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nafld pathogenesis, mash, masld, covid-19 + dili, covid-19 + gut microbiota, hepatobiliary congestion, nash, nafld, non-alcoholic fatty liver disease, covid-19







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It is estimated that around 30% of the population living in Western countries has metabolic dysfunctionassociated steatotic liver disease (MASLD), a spectrum of pathology (not attributed to alcohol/substance intake) initiated by steatosis and progression toward inflammation and irreversible fibrosis metabolic dysfunction-associated steatohepatitis (MASH). With inflammation being a key component of the transition to MASH, it raises the question of whether the ongoing COVID-19 pandemic, which has notoriously induced hyperinflammatory states, may influence the progression of MASLD. Specifically, it remains unclear if the potential chronic sequelae of COVID-19 in patients who recovered from it may increase the predisposition for MASH. Since MASH maintains a high risk for hepatocellular carcinoma, liver failure, and the need for a liver transplant, the potential additive effects of COVID-19 could prove critical to study. Thus, the objective of this study was to conduct a literature review to examine if COVID-19 could have chronic sequelae that affect the progression of MASLD pathogenesis. It was hypothesized that severe cases of COVID-19 could induce systemic inflammation, metabolic changes, and lasting gut microbiome alterations that lead to inflammatory and fibrotic changes in the liver, similar to those seen in MASH. A scoping review of the literature was conducted utilizing the PubMed database. Studies that examined hepatobiliary pathology, gut microbiome, systemic inflammation, metabolic changes, drug-induced liver injury (DILI), and hypoxia seen in COVID-19 were included. Human studies of adult cohorts, animal models, and in vitro experiments were included. Genetic components of MASLD were not examined. Exclusion criteria also encompassed any studies not referencing the hepatobiliary, gastrointestinal tract, portal system, or systemic circulation. Findings indicated a frequent trend of elevated liver enzymes, mild steatosis, Kupffer cell hyperplasia, and hepatobiliary congestion. It was found that direct cytopathic effects on hepatocytes were unlikely, but the direct viral insult of cholangiocytes was a potential complication. High serum levels of IL-1, TNF-a, and MCP-1, in COVID-19 were found as potential risk factors for MASH development. Hypoxia, altered lipid metabolism, and iatrogenic DILI were also proposed as potential precipitators of MASH development. Notably, lasting changes in gut microbiome were also frequently observed and correlated closely with those seen in MASH.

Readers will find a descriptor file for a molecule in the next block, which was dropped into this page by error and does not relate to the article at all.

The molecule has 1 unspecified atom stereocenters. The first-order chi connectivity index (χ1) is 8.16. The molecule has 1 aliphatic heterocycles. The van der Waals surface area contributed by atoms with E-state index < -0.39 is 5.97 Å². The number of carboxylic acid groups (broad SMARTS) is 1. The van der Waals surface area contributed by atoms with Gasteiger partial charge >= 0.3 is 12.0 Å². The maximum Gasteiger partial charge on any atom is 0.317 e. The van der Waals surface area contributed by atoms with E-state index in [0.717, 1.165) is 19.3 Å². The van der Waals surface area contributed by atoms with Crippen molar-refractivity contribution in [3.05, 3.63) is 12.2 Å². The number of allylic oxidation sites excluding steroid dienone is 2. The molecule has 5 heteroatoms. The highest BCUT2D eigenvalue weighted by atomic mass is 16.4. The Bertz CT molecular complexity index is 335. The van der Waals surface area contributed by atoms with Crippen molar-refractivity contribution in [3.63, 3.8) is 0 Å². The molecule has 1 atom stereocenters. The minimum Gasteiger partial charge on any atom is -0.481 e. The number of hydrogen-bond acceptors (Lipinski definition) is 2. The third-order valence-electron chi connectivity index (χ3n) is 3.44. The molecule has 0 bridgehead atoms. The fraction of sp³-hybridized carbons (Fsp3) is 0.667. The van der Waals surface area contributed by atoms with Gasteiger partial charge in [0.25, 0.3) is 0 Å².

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Creative Commons Attribution 4.0 International License
This work is licensed under a Creative Commons Attribution 4.0 International License.



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